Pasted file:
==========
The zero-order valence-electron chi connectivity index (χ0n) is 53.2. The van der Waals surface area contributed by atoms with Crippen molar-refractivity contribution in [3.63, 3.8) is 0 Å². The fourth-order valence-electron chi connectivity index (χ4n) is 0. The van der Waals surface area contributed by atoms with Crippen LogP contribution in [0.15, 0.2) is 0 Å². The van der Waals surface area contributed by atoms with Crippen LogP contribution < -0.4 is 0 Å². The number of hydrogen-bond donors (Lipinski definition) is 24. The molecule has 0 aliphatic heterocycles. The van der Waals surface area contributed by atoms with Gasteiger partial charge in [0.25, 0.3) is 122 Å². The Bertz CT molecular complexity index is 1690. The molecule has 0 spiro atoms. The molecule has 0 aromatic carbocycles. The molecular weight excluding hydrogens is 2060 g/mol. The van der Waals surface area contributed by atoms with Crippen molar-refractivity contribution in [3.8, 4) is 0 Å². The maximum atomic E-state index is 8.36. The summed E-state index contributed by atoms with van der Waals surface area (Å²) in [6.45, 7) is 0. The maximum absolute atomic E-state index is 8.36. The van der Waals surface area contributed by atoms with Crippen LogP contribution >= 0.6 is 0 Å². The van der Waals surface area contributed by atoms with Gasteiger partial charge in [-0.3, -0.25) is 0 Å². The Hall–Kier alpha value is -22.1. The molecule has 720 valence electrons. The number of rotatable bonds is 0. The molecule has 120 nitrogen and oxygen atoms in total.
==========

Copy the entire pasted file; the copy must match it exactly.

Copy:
The zero-order valence-electron chi connectivity index (χ0n) is 53.2. The van der Waals surface area contributed by atoms with Crippen molar-refractivity contribution in [3.63, 3.8) is 0 Å². The fourth-order valence-electron chi connectivity index (χ4n) is 0. The van der Waals surface area contributed by atoms with Crippen LogP contribution in [0.15, 0.2) is 0 Å². The van der Waals surface area contributed by atoms with Crippen LogP contribution < -0.4 is 0 Å². The number of hydrogen-bond donors (Lipinski definition) is 24. The molecule has 0 aliphatic heterocycles. The van der Waals surface area contributed by atoms with Gasteiger partial charge in [0.25, 0.3) is 122 Å². The Bertz CT molecular complexity index is 1690. The molecule has 0 spiro atoms. The molecule has 0 aromatic carbocycles. The molecular weight excluding hydrogens is 2060 g/mol. The van der Waals surface area contributed by atoms with Crippen molar-refractivity contribution in [3.8, 4) is 0 Å². The maximum atomic E-state index is 8.36. The summed E-state index contributed by atoms with van der Waals surface area (Å²) in [6.45, 7) is 0. The maximum absolute atomic E-state index is 8.36. The van der Waals surface area contributed by atoms with Crippen LogP contribution >= 0.6 is 0 Å². The van der Waals surface area contributed by atoms with Gasteiger partial charge in [-0.3, -0.25) is 0 Å². The Hall–Kier alpha value is -22.1. The molecule has 720 valence electrons. The number of rotatable bonds is 0. The molecule has 120 nitrogen and oxygen atoms in total.